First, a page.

Monday, November 29, 2010

Badge of honor

At the bottom of the right-hand column you'll notice a snazzy new badge. End Eczema has been recognized! By that fine institution, If you click on it, as I did, you'll end up on a page listing nineteen blogs. "Score!" I thought to myself. "A whole host of eczema blogs-- the vibrant blogger community I always knew was out there!"

Unfortunately, on closer inspection, all of the other blogs, if not dead, either have been quiet for months or clearly have no scientific merit. Or any kind of merit. Sigh. Eczema Mom and Cindy: L'eczema blogging community, c'est nous.

But I'll wear the badge with pride, at least until a better one shows up. It's like having a degree in blogging from the University of Phoenix.

Speaking of academic institutions, today I found a syndicated newspaper column in the LA Times online, written by Henry Bernstein, senior lecturer in pediatrics at Harvard Medical School. A reader asks him "what can I put on my 3-year-old grandson to treat his eczema?" According to Bernstein, those of us with eczema can expect to have
  • Dry, scaly skin
  • Plugged hair follicles that make bumps (usually on the face, upper arm and thighs)
  • Swelling around the lips
  • Darkening of the skin around the eye
Dry, scaly skin: check. Plugged hair follicles? Swollen lips? Dark circles around the eyes? Is this how they teach dermatologists at Harvard to diagnose eczema? I'd rather my dermatologist had a diploma from the University of Phoenix. Oh yes, Bernstein does get around to answering the question in the end: you should be putting moisturizer on your grandson. Duh!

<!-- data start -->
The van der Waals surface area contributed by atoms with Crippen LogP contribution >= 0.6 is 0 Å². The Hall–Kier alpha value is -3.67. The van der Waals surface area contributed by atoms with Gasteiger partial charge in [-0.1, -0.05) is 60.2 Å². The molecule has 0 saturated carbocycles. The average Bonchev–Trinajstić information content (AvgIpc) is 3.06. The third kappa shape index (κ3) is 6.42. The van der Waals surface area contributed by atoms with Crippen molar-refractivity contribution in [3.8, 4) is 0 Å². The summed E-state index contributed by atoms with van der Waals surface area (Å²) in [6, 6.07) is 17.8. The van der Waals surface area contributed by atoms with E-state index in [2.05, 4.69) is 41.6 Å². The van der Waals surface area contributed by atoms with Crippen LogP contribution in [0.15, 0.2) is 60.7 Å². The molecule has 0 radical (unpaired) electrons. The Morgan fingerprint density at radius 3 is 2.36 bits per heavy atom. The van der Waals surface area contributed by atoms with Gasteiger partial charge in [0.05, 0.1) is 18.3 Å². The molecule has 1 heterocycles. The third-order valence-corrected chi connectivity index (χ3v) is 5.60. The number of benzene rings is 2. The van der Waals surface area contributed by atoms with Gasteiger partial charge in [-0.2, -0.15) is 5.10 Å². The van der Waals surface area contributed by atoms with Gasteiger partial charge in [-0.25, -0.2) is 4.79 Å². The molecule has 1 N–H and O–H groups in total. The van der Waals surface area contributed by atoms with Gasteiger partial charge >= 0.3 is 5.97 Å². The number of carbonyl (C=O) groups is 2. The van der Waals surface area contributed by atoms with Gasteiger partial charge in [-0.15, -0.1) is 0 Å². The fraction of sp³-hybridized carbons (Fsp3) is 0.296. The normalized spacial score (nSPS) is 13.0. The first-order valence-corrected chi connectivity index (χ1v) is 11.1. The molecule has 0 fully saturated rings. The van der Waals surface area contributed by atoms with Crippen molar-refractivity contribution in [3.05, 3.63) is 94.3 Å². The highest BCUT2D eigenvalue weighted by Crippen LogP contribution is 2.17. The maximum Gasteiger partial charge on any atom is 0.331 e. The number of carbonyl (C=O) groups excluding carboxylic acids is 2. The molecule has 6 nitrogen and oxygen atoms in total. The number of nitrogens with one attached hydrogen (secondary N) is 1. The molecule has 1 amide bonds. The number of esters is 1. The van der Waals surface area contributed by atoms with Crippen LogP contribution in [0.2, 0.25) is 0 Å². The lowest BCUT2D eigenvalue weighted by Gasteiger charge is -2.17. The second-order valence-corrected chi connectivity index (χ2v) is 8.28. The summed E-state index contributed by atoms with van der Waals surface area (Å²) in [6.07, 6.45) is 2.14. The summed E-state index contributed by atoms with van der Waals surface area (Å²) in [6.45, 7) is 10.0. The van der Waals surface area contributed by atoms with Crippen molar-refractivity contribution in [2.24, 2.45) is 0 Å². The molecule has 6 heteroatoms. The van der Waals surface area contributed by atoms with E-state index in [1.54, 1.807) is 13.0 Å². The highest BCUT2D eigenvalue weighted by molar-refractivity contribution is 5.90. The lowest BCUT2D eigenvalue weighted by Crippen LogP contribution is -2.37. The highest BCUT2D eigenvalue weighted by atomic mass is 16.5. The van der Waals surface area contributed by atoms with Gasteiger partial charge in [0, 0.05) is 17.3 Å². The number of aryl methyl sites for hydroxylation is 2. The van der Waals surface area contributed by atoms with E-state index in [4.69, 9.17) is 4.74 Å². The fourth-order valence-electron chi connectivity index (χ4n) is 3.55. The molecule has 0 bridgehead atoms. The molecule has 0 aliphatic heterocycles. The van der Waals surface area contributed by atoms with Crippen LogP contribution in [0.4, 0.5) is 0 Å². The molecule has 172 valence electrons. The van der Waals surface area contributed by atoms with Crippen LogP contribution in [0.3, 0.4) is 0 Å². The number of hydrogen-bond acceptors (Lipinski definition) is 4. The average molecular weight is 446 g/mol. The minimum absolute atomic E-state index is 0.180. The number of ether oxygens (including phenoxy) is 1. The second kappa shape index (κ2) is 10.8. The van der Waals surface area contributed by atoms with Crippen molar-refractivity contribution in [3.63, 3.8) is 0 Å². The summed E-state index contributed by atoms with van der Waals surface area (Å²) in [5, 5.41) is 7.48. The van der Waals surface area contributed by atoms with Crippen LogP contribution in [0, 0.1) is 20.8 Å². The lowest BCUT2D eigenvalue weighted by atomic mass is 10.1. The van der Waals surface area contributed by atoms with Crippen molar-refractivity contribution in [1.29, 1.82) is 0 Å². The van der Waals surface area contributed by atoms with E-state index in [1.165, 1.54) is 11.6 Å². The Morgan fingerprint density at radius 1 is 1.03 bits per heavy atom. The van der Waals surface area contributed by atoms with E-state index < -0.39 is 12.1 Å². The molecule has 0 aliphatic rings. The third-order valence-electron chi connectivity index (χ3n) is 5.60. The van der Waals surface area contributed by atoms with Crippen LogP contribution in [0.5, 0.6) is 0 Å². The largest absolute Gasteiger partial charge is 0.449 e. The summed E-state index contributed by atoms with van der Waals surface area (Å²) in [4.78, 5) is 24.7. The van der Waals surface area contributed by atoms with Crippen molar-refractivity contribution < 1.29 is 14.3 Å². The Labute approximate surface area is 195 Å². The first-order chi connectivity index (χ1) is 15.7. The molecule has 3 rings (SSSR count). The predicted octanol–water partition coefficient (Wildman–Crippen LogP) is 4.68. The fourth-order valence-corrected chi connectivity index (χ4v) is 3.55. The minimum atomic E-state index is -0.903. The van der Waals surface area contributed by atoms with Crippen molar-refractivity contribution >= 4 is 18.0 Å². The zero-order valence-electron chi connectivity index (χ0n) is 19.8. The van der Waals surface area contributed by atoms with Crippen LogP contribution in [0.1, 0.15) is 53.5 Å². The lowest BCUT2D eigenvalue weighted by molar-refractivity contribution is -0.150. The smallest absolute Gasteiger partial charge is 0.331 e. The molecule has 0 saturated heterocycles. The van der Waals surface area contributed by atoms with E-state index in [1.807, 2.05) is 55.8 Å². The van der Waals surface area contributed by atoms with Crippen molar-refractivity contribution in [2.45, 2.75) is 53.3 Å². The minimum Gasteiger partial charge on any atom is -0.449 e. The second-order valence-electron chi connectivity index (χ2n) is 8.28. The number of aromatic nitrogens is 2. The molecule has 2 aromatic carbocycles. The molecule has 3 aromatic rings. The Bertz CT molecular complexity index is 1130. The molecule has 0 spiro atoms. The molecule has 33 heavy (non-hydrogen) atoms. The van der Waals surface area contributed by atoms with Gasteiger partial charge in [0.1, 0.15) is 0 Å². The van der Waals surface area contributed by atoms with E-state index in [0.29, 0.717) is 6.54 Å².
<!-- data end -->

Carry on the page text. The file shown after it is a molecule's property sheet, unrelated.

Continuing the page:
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As you can see, I have been inspired by the holiday spirit.
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I learned that the company 23andMe in Mountain View, CA has a special deal out on personal genetic sequencing. For $99 you can send in your spit and find out your risk of developing 175 different conditions. Atopic dermatitis is one of them. If you're reading this, I suspect you already know what your risk is-- but FYI, they appear to be testing whether you possess one of the two common mutations of the filaggrin gene.
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In my last post, I mentioned that another Bay Area company, Anacor, has an interesting anti-inflammatory drug in the pipeline, a boron-based compound. I should have mentioned that I find it interesting because it is most likely not a steroid, and won't have the side effects of steroids-- though it will inevitably have other side effects. I'd like to know how it works and what strength it might be (compared to the US steroid scale).

And something else I'd like to know: is anyone making an anti-ITCH cream instead of an anti-inflammatory? Is anyone addressing itch neural fibers rather than just reducing the blood flow to the skin?
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Here's a story about another experimental drug: this lady, in England, suffered from hand eczema that became debilitating-- affected her right hand so that she could hardly use it for anything, and looked so nasty she had to wear a Michael Jackson-style single black glove. She was put on steroids, of course, and given UV treatment, which did nothing. What appears to have put her eczema in remission is a drug called alitretinoin, which is sometimes prescribed for Kaposi's sarcoma.

What is alitretinoin doing to relieve eczema? I'm not sure. At least it's not a complete shot in the dark for a dermatologist to prescribe: here's a story describing how a clinical trial of alitretinoin in Europe and North America cleared up hand eczema in ~50% of treated patients. I believe hand eczema (on the palms, not the backs) can often be triggered by rubber gloves or exposure to certain metals. A few years ago, I had eczema on the soles of my feet-- I think it was the hot, humid climate of Washington, DC, that was to blame-- and it was intolerably itchy. Denise Hyland has my full sympathy.

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